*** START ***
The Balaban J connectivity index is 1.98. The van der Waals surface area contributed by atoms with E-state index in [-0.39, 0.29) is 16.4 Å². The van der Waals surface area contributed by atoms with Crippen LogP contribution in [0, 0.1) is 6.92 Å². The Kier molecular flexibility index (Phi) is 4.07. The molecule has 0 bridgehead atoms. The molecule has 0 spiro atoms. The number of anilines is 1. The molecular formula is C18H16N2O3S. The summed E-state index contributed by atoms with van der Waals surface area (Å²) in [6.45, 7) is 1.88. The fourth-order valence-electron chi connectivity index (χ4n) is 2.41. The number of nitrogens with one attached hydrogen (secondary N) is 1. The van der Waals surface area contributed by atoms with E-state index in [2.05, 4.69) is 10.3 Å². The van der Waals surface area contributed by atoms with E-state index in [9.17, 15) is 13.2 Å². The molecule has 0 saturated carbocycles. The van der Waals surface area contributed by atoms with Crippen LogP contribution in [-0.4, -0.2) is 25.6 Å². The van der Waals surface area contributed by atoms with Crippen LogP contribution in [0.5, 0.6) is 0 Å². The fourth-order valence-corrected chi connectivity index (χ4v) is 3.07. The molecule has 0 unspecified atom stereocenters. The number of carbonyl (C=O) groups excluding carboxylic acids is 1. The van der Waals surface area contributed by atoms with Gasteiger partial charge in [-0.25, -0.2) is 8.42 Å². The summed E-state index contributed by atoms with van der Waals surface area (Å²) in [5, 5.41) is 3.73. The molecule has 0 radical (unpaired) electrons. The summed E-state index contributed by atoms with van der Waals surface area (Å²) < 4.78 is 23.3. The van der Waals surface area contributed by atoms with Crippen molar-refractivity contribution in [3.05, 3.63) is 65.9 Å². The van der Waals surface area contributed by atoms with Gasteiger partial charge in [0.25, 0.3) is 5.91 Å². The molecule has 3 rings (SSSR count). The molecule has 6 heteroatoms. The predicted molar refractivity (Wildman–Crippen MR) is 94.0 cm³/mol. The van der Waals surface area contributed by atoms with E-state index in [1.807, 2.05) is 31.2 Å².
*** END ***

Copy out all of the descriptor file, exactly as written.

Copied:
The Balaban J connectivity index is 1.98. The van der Waals surface area contributed by atoms with E-state index in [-0.39, 0.29) is 16.4 Å². The van der Waals surface area contributed by atoms with Crippen LogP contribution in [0, 0.1) is 6.92 Å². The Kier molecular flexibility index (Phi) is 4.07. The molecule has 0 bridgehead atoms. The molecule has 0 spiro atoms. The number of anilines is 1. The molecular formula is C18H16N2O3S. The summed E-state index contributed by atoms with van der Waals surface area (Å²) in [6.45, 7) is 1.88. The fourth-order valence-electron chi connectivity index (χ4n) is 2.41. The number of nitrogens with one attached hydrogen (secondary N) is 1. The van der Waals surface area contributed by atoms with E-state index in [2.05, 4.69) is 10.3 Å². The van der Waals surface area contributed by atoms with E-state index in [9.17, 15) is 13.2 Å². The molecule has 0 saturated carbocycles. The van der Waals surface area contributed by atoms with Crippen LogP contribution in [-0.4, -0.2) is 25.6 Å². The van der Waals surface area contributed by atoms with Crippen LogP contribution in [0.5, 0.6) is 0 Å². The fourth-order valence-corrected chi connectivity index (χ4v) is 3.07. The molecule has 0 unspecified atom stereocenters. The number of carbonyl (C=O) groups excluding carboxylic acids is 1. The van der Waals surface area contributed by atoms with Gasteiger partial charge in [-0.25, -0.2) is 8.42 Å². The summed E-state index contributed by atoms with van der Waals surface area (Å²) in [5, 5.41) is 3.73. The molecule has 0 radical (unpaired) electrons. The summed E-state index contributed by atoms with van der Waals surface area (Å²) < 4.78 is 23.3. The van der Waals surface area contributed by atoms with Crippen molar-refractivity contribution in [3.05, 3.63) is 65.9 Å². The van der Waals surface area contributed by atoms with Gasteiger partial charge in [0.25, 0.3) is 5.91 Å². The molecule has 3 rings (SSSR count). The molecule has 6 heteroatoms. The predicted molar refractivity (Wildman–Crippen MR) is 94.0 cm³/mol. The van der Waals surface area contributed by atoms with E-state index in [1.807, 2.05) is 31.2 Å².